It is tempting to interpret the announcement this week of a delay until the new year in US vice-president Mike Pence’s visit to the Middle East as the ultimate travel warning. It follows an eruption of regional unrest over Donald Trump’s recognition of Jerusalem as Israel’s capital.
During protests last Friday, Israeli occupation forces killed four Palestinians and injured more than 250.
US officials, however, are not worried about Pence’s safety. In fact, predictions of a third Palestinian uprising in response to Trump’s Jerusalem declaration may be premature.
After decades of flagrant US bias towards Israel, Trump has confirmed to Palestinians only what they already knew. Some even grudgingly welcomed his candour. They hope he has finally silenced US claims to being an “honest broker” in an interminable “peace process” that has simply bought time for Israel to entrench the occupation.
The Palestinians’ anger towards Israel and the US is a slow-burning fuse. It will detonate at a moment of their choosing, not of Trump’s.
Rather, the hesitation in Washington over the vice-president’s visit reflects the messy new diplomatic reality that the White House has unleashed.
Pence was due here to smooth the path to Trump’s long-promised peace plan and to highlight the plight of Christians in the Middle East. The door has now been firmly shut in his face on both counts. Palestinian officials have declared a boycott of him, as have Christian leaders in Palestine and Egypt.
Instead of cancelling Pence’s visit or exploiting the extra breathing space to try to reverse the damage, the bull-headed Trump administration has indicated it is eager to break more of the china.
Denied access to Palestinian officials, his schedule will focus on Israel. Following a diplomatic precedent set by his boss in May, Pence is due to visit the Western Wall in Jerusalem’s occupied Old City and immediately below the Al Aqsa mosque plaza.
His visit, however, has been billed as “official”, not private. And it will be invested with far graver symbolism, given Trump’s designation of Jerusalem as Israel’s capital.
To add insult to injury, and in contravention of claims that Washington will not pre-determine the borders of a divided Jerusalem before peace talks, an unnamed senior US official gave Pence’s visit an even more troubling context. He noted that there was no scenario in which the US did not see the Western Wall ending up in Israel’s hands.
The US policy change on Jerusalem has been a hammer blow to the three main pillars supporting the cause of Palestinian statehood: the Palestinian Authority, the European Union and the Arab states.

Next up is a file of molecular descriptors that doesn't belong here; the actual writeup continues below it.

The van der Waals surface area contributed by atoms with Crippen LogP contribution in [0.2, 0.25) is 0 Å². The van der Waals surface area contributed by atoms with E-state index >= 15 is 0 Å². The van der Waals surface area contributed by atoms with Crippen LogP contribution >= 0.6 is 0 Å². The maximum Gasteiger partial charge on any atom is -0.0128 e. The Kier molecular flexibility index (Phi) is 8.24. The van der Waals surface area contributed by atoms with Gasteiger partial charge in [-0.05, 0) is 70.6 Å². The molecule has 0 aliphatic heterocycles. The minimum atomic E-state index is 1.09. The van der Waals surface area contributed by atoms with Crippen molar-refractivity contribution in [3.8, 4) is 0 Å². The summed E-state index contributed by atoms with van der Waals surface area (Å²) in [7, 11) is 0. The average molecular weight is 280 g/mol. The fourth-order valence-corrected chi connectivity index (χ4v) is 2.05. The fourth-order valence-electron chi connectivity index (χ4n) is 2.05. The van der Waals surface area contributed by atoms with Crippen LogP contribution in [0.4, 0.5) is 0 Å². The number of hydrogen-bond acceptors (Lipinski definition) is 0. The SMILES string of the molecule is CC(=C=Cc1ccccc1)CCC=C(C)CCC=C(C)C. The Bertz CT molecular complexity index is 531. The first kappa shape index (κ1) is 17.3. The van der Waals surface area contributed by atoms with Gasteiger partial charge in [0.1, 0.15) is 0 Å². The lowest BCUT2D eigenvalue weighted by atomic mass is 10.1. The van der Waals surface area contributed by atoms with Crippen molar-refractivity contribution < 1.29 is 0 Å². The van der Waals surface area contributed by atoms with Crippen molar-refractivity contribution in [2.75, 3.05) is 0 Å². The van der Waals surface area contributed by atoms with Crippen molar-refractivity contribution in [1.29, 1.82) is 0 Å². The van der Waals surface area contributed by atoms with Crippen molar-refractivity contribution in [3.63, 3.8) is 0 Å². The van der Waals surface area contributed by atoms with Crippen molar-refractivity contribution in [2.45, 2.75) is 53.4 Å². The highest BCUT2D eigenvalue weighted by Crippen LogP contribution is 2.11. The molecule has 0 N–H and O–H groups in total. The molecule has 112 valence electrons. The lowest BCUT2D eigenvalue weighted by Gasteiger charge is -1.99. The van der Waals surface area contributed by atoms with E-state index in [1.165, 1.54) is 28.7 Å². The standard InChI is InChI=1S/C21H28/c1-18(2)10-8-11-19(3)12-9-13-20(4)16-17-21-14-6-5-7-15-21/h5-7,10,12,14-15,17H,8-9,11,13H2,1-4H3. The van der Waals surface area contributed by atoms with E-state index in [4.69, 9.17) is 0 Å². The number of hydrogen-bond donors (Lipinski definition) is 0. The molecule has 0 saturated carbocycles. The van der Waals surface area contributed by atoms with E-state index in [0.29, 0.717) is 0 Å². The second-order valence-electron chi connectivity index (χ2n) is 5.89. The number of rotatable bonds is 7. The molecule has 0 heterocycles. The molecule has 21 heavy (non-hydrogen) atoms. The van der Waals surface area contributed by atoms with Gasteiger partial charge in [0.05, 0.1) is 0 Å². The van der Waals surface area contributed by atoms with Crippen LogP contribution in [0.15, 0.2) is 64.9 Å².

The biggest loser is Palestinian president Mahmoud Abbas. Washington stripped him of his emperor’s clothes: he now heads a Palestinian government-in-waiting that is unlikely ever to be attached to a state, viable or otherwise.
The Arab states, which assumed they were the key to a much-touted “outside-in” strategy, creating a regional framework for peace, have been deprived of the single issue – Jerusalem – that matters most to them.
Egypt scrambled to help Abbas at the weekend by drafting a UN security resolution to rescind any change of status for Jerusalem. But an inevitable US veto made the move moot.
And Europe, which has played “good cop” to the bullying US one, has been exposed as complicit in its partner’s rogue behaviour.
Europe’s predicament is underscored by its peace-making rhetoric. It has long cried wolf, warning that a moment would soon arrive when a two-state solution was no longer feasible, when a temporary occupation morphed into permanent apartheid.
Now that the heart of a Palestinian state has been publicly devoured by the wolf, what will Europe and Abbas do?
The signs are that they will pretend nothing has changed – if only out of fear of what might fill the void if peace-making were exposed as a hollow charade.
But it is precisely the pretence of a peace process that has kept Palestinians chained to an illusion. The perpetuation of false hope about statehood does not benefit Palestinians; it preserves a calm that aids Israel.
That was why the White House accused Abbas of walking away from dialogue last week. But only a fool keeps on appealing to the better nature of a deaf thug.
The burden now falls on the PA, the Arab states and Europe to accept the new reality, and assert a policy independent of the US.
Some Palestinian leaders, like Hanan Ashrawi, already understand this.
“Trump’s move is a new era,” she said last week. “There’s no going back.”
Palestinian goals and strategies must be reassessed. Nonetheless, the pressures for a return to the “peace” business as usual will be intense.
Ordinary Palestinians in Jerusalem may be the first to signal the new direction of struggle – one that recognises that a Palestinian state is dead and buried.
In recent years, growing numbers have started applying, as Israeli law entitles them to, for Israeli citizenship. Israel has twisted and turned to delay honouring its commitment, even as it calls Jerusalem its “united capital”.
Palestinians will have to shame Israel, the US and the watching world by adopting the tools of an anti-apartheid struggle – of non-violent resistance and civil disobedience – to gain equal rights in a single state.
At the moment, the undercurrents of Palestinian rage chiefly swirl below the surface. But they will rise in time, and the consequences of Trump’s deed will become all too apparent.
A version of this article first appeared in the National, Abu Dhabi.
Jonathan Cook won the Martha Gellhorn Special Prize for Journalism. His books include “Israel and the Clash of Civilisations: Iraq, Iran and the Plan to Remake the Middle East” (Pluto Press) and “Disappearing Palestine: Israel’s Experiments in Human Despair” (Zed Books). His website is www.jonathan-cook.net.